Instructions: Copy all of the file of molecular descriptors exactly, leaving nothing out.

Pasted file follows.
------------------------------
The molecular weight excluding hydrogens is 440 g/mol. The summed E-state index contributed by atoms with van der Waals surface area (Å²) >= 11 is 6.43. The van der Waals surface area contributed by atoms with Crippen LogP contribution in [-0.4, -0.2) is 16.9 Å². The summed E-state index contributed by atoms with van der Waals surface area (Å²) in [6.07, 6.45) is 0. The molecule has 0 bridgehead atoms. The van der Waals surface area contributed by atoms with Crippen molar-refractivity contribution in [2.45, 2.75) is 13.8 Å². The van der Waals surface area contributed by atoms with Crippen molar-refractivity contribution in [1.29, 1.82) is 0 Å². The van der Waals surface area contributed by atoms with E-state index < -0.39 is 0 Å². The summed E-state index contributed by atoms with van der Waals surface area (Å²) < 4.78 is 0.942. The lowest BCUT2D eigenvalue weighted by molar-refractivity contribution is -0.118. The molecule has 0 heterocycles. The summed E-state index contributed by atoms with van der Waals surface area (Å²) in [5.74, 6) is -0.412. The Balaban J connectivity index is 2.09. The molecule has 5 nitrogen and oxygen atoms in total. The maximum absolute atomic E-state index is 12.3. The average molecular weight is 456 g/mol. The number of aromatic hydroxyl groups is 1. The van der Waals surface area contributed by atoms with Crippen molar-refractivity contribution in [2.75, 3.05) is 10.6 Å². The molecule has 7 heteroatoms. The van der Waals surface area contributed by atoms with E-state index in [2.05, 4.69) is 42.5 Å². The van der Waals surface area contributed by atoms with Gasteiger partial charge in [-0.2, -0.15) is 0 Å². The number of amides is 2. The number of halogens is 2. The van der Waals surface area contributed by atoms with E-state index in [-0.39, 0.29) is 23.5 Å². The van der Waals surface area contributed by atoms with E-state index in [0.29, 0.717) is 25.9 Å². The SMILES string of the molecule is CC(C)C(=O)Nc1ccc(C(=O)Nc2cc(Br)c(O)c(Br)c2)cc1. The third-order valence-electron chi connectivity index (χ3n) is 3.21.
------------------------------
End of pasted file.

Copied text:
The molecular weight excluding hydrogens is 440 g/mol. The summed E-state index contributed by atoms with van der Waals surface area (Å²) >= 11 is 6.43. The van der Waals surface area contributed by atoms with Crippen LogP contribution in [-0.4, -0.2) is 16.9 Å². The summed E-state index contributed by atoms with van der Waals surface area (Å²) in [6.07, 6.45) is 0. The molecule has 0 bridgehead atoms. The van der Waals surface area contributed by atoms with Crippen molar-refractivity contribution in [2.45, 2.75) is 13.8 Å². The van der Waals surface area contributed by atoms with Crippen molar-refractivity contribution in [1.29, 1.82) is 0 Å². The van der Waals surface area contributed by atoms with E-state index < -0.39 is 0 Å². The summed E-state index contributed by atoms with van der Waals surface area (Å²) < 4.78 is 0.942. The lowest BCUT2D eigenvalue weighted by molar-refractivity contribution is -0.118. The molecule has 0 heterocycles. The summed E-state index contributed by atoms with van der Waals surface area (Å²) in [5.74, 6) is -0.412. The Balaban J connectivity index is 2.09. The molecule has 5 nitrogen and oxygen atoms in total. The maximum absolute atomic E-state index is 12.3. The average molecular weight is 456 g/mol. The number of aromatic hydroxyl groups is 1. The van der Waals surface area contributed by atoms with Crippen molar-refractivity contribution in [2.75, 3.05) is 10.6 Å². The molecule has 7 heteroatoms. The van der Waals surface area contributed by atoms with E-state index in [2.05, 4.69) is 42.5 Å². The van der Waals surface area contributed by atoms with Gasteiger partial charge in [-0.2, -0.15) is 0 Å². The number of amides is 2. The number of halogens is 2. The van der Waals surface area contributed by atoms with E-state index in [-0.39, 0.29) is 23.5 Å². The van der Waals surface area contributed by atoms with E-state index in [0.29, 0.717) is 25.9 Å². The SMILES string of the molecule is CC(C)C(=O)Nc1ccc(C(=O)Nc2cc(Br)c(O)c(Br)c2)cc1. The third-order valence-electron chi connectivity index (χ3n) is 3.21.